5. Who is Olive Schreiner addressing in this? On a first quick glance, the content seems to express an inclusive ‘us’ and ‘we’ which runs through both paragraphs, as with ‘we in South Africa’. She would have attended from the South African section of the Congress organisational body, so inclusivity about South Africa would be appropriate. But, at points this breaks down and ‘we’ is then actually to be read as the white dominant caste group. So is it addressed to everyone white, or just to the South African white group, or to who or what? There is an identifiable split audience being haddressed; but interestingly, members of the Congress do not appear to be a part of it. Schreiner was in touch with the Congress organiser, was a member of one of its sections, and certainly didn’t expect it to be a Congress involving just white people, as she knew the composition of delegates and attendees. So why might this rather strange sense of audience be so?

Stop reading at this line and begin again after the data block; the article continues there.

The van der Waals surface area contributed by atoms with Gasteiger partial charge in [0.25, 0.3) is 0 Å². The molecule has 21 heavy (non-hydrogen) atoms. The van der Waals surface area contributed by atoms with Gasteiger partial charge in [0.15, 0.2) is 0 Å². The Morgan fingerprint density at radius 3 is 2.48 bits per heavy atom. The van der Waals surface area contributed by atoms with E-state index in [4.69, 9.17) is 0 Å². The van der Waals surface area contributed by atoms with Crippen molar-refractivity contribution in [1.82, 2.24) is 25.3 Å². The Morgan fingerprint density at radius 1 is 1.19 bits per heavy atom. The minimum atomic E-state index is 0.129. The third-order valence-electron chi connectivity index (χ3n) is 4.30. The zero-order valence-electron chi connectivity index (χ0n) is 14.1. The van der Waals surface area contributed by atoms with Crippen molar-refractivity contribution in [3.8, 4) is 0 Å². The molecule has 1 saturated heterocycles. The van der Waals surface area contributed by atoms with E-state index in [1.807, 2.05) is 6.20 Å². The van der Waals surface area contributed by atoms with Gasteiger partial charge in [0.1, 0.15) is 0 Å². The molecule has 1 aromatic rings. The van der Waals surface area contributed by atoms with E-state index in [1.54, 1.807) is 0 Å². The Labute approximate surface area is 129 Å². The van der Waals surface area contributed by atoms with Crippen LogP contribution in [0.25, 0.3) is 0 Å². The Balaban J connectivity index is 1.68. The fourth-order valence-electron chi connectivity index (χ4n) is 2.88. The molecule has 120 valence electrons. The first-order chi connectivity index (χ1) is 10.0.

6. The explanation could perhaps be that Schreiner’s Address had been written for speaking rather than reading, for she had hoped to attend the Congress before her heart condition worsened and she became incapacitated. The absence of normal punctuation in particular in the last section means that it is not grammatically correct. But read aloud, it works to a crescendo in a kind of breathless way in the second paragraph and is very stirring. However, it is not possible to say whether the published version is how Schreiner actually wrote it, or whether there were issues in deciphering her notoriously difficult handwriting by the Congress organisers or someone else in order to print a version, with differences from what she had actually written as a result. To be heard or to be read? On balance, probably to be read, which makes its mode of address a matter for inquiry.